A couple of years ago, DB suits and especially DB odd jackets came roaring back - especially at Pitti, where they were paired with tangerine slim-fit chinos, sockless double monks, and humungous beards. Was this a good thing or a bad thing? Your mileage may vary. Certainly it was an hilarious thing.

That's what I am saying, DB being considered old fashioned was a relatively recent phenomenon, certainly does not go back as far as post-war.

 

Quote:
I used to live in Hong Kong so I've always been a bit suspicious at the high-end suiting qualities, are the pricing decent? I'm relatively new to the bespoke scene and have primarily been using MTMs like Dragon Inside and Knot Standard 

 

Well, that's up to you to decide, but Chan is well respected and quite a few members here use HK tailors and are regarded as having very good taste and well fitting suits. I'm not up to par by comparison, but I like what I ended up with:

 

my examples (Click to show)

 

 

 

 

 

 

 

My tailor had a notable price hike recently, but when I got these they were something like 3000 HKD a jacket or so, but more with quarter lining and MoP buttons. Now it'll be about 4-4.5k. There are also other options around that might be better.

post #33320 of 37395
Quote:
Originally Posted by Count de Monet View Post

I'll settle for sober. My kids will confirm I'm "never, ever cool" anyway. But has Manton's edict banning burgundy with white shirts been repealed? I might have missed the memo.
Burgundy ties are fine. So are navy, but better. Either is OK.
post #33321 of 37395

hi,

 

i have an interview at a top modern art museum in nyc tomorrow. it's for a coding position, but if i were to land the job i'd be asked to present at times. what should i wear?

 

about me: 5'10", 132lbs, slender, very feminine build with shaggy hair. as of now, i've got a 60s navy armani blazer that fits me perfectly, but i feel it may be too...dinner-ish/casual. it really looks great, though. plus i don't have matching pants. certainly possible to go out tonight and buy some that match, though. other than that, i've got various sweaters. was thinking maybe the blazer on top of a solid, cream, crew-neck theory sweater that fits well. or maybe just a sweater over an oxford and tie. or maybe a black turtleneck but...that seems like it's trying too hard. only real nice shoes i have are standard-issue black chelsea boots. for some reason my ideal get-up is a robert longo-esqe skinny black suit, white shirt, and no tie. something very mod. i just really have no idea what to do for a professional creative job of this level.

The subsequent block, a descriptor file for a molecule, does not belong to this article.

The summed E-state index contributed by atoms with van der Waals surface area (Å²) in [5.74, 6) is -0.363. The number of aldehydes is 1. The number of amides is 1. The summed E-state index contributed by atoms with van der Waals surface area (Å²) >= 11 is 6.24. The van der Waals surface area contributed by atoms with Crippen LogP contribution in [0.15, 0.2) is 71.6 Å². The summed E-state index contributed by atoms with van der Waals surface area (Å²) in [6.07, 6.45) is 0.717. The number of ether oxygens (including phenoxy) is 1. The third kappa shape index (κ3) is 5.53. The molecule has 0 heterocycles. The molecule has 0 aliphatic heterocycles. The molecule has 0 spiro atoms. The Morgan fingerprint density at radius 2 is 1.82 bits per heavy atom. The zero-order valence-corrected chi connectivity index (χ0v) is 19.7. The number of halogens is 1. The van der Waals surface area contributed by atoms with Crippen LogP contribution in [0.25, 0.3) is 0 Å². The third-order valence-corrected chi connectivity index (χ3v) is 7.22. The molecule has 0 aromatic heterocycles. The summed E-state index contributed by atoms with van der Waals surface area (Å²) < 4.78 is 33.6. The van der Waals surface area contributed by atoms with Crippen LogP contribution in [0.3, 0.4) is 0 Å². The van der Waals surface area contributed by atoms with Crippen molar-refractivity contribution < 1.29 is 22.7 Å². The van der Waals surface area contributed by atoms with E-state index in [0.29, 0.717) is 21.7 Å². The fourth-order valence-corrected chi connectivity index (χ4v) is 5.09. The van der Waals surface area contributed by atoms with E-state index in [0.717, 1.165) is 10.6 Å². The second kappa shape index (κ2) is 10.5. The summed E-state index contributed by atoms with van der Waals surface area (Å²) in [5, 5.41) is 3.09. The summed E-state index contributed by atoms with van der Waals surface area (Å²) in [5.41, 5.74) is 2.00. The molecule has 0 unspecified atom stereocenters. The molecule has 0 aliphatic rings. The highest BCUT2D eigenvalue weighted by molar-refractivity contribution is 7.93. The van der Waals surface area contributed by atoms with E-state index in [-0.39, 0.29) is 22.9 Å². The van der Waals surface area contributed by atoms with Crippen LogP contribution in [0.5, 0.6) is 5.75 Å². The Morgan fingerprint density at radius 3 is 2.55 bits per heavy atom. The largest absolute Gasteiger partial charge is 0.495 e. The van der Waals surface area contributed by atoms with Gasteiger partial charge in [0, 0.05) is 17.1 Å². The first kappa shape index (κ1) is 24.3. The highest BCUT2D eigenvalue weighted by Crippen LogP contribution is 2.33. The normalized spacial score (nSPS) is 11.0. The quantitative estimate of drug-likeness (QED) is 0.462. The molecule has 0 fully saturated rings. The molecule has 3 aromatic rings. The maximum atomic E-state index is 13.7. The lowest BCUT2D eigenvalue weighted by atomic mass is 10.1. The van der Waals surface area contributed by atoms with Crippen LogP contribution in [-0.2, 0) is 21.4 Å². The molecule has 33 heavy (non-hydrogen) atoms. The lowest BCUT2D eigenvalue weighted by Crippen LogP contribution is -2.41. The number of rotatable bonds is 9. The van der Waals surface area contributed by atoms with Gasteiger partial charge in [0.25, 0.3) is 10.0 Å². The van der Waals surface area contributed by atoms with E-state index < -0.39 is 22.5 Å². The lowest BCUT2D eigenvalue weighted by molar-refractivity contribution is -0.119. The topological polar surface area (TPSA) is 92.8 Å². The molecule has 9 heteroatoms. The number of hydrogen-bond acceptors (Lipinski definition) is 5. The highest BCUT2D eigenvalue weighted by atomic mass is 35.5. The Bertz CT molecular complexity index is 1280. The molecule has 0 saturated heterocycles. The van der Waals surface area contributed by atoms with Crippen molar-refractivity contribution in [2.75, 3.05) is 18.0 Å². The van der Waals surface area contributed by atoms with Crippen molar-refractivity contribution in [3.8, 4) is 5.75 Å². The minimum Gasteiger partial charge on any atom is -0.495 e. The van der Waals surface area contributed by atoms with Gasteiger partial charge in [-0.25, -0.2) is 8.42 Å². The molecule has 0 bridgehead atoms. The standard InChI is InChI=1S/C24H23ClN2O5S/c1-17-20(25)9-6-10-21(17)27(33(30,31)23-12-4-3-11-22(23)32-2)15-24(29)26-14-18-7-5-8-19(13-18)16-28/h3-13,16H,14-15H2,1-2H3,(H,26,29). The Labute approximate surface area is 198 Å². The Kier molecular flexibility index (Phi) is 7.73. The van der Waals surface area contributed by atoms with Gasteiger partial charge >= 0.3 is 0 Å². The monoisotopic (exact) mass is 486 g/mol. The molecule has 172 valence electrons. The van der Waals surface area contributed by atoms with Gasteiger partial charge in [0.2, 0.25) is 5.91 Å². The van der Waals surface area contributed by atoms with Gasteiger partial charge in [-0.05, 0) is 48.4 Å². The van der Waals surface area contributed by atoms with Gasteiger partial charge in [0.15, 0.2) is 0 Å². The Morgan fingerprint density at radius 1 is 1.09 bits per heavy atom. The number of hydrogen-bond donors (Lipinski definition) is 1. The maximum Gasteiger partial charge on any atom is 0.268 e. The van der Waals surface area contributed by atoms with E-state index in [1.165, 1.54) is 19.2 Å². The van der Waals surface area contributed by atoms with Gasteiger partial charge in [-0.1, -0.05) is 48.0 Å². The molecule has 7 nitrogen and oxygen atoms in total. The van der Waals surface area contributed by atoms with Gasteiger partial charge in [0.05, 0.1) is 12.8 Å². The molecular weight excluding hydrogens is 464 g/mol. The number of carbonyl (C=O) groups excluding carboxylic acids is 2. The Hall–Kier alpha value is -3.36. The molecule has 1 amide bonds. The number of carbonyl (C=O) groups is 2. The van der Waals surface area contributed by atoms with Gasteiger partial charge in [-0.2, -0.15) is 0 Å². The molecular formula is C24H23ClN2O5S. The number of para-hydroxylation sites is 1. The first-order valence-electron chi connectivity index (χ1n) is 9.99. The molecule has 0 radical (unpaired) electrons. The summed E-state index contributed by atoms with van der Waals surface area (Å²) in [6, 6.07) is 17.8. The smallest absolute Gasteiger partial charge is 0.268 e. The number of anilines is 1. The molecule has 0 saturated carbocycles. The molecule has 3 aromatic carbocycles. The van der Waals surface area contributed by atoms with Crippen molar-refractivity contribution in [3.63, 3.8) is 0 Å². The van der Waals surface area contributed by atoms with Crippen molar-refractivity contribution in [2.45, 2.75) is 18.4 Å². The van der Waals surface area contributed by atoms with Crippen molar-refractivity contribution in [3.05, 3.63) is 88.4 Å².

i'm willing to go out today and spend whatever it takes. would love to land the job. thanks in advance for any advice.

post #33322 of 37395

You're cutting it a bit close. A picture of the blazer might be helpful. Just if we were to recommend you to buy something, you don't have much time for that now.

post #33323 of 37395

yea, the interview was scheduled last night unfortunately. might be able to push it back to next tuesday or thursday, but i feel delaying it might look bad at this point. in any case, here's a photo of it from about eight months ago:

 

http://i.imgur.com/TKgzqkK.jpg

 

hair's at the top of my ears nowadays.

post #33324 of 37395

I guess to be safe, I'd suggest to just find a pair of gray trousers and a white shirt and be done with it.

 

I think tie less and not as a part of a suit white shirt does better, but I'm sure most here would recommend a blue one instead. I think this doesn't pair quite as well with sweaters as those are a bit more rustic, and this has a more dressy vibe.

 

I'd suggest looking into Suit Supply for some jackets and pieces in the future if you have the chance.

post #33325 of 37395
Quote:
Originally Posted by UrbanComposition View Post


Burgundy ties are fine [with a white shirt]. ...

 

Thanks.  Too late for today, though.  I'd already paired my burg Hober pin dot with a trusty light blue shirt. 

 

Very liberating going forward, however.  As they say at Faber, knowledge is good.

post #33326 of 37395
Are Chelsea boots almost as versatile as chukkas?
post #33327 of 37395
Thread Starter 
Some say more. Others say less. They both are really useful. Chukkas can be dressed down a bit more easily, chelseas up.

I like chelseas more. As do DocH and Ac2. I believe Shugz is firmly in the chukka camp.

In the end, they are both great.
post #33328 of 37395

imo no. It's more aesthetically specific. Chukkas work in a greater variety of looks I think. I like them both, but I prefer Chelseas for more city-vibe situations.

 

I think the idea is that chelseas are more sleek being partially wholecut, so they are more formal. I think they are sleeker for sure, but the elastic makes it less trad/classic/whatever. I don't think it goes well with a sombre suit, but I think you can get away with chukkas and a muted suit in winter, for example. I do anyway, because it's London, it rains, and, well, dainite soles make more sense, while still keeping to a relatively "standard" look.

post #33329 of 37395

Stood up too quickly at my desk, sportcoat pocket caught on arm of chair, front of patch pocket ripped.

 

I think I'll tuck it into the the rest of the pocket and call it sprezz


Edited by venividivicibj - 1/13/16 at 9:36am
post #33330 of 37395
Thread Starter 
This is why I never stand up.